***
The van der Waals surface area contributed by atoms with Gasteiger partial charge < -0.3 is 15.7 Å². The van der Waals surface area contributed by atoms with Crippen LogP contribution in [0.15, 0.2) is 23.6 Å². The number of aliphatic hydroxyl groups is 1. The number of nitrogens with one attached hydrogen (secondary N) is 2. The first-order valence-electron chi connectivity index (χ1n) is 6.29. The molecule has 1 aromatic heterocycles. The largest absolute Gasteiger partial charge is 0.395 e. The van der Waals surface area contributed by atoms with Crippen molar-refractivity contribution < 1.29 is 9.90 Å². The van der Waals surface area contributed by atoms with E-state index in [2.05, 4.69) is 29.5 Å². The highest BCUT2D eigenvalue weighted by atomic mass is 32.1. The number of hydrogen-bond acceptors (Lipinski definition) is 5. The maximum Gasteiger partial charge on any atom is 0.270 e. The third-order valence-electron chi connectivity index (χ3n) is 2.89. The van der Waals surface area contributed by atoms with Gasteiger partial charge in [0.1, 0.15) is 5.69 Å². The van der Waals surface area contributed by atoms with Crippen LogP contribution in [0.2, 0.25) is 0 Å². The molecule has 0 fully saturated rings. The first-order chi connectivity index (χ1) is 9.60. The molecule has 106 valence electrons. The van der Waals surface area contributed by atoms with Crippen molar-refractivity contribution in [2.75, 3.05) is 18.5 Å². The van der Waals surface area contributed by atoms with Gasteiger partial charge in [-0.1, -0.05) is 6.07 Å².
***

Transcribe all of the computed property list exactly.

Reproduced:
The van der Waals surface area contributed by atoms with Gasteiger partial charge < -0.3 is 15.7 Å². The van der Waals surface area contributed by atoms with Crippen LogP contribution in [0.15, 0.2) is 23.6 Å². The number of aliphatic hydroxyl groups is 1. The number of nitrogens with one attached hydrogen (secondary N) is 2. The first-order valence-electron chi connectivity index (χ1n) is 6.29. The molecule has 1 aromatic heterocycles. The largest absolute Gasteiger partial charge is 0.395 e. The van der Waals surface area contributed by atoms with Crippen molar-refractivity contribution < 1.29 is 9.90 Å². The van der Waals surface area contributed by atoms with E-state index in [2.05, 4.69) is 29.5 Å². The highest BCUT2D eigenvalue weighted by atomic mass is 32.1. The number of hydrogen-bond acceptors (Lipinski definition) is 5. The maximum Gasteiger partial charge on any atom is 0.270 e. The third-order valence-electron chi connectivity index (χ3n) is 2.89. The van der Waals surface area contributed by atoms with Gasteiger partial charge in [0.1, 0.15) is 5.69 Å². The van der Waals surface area contributed by atoms with Crippen LogP contribution in [0.2, 0.25) is 0 Å². The molecule has 0 fully saturated rings. The first-order chi connectivity index (χ1) is 9.60. The molecule has 106 valence electrons. The van der Waals surface area contributed by atoms with Crippen molar-refractivity contribution in [2.75, 3.05) is 18.5 Å². The van der Waals surface area contributed by atoms with Gasteiger partial charge in [-0.1, -0.05) is 6.07 Å².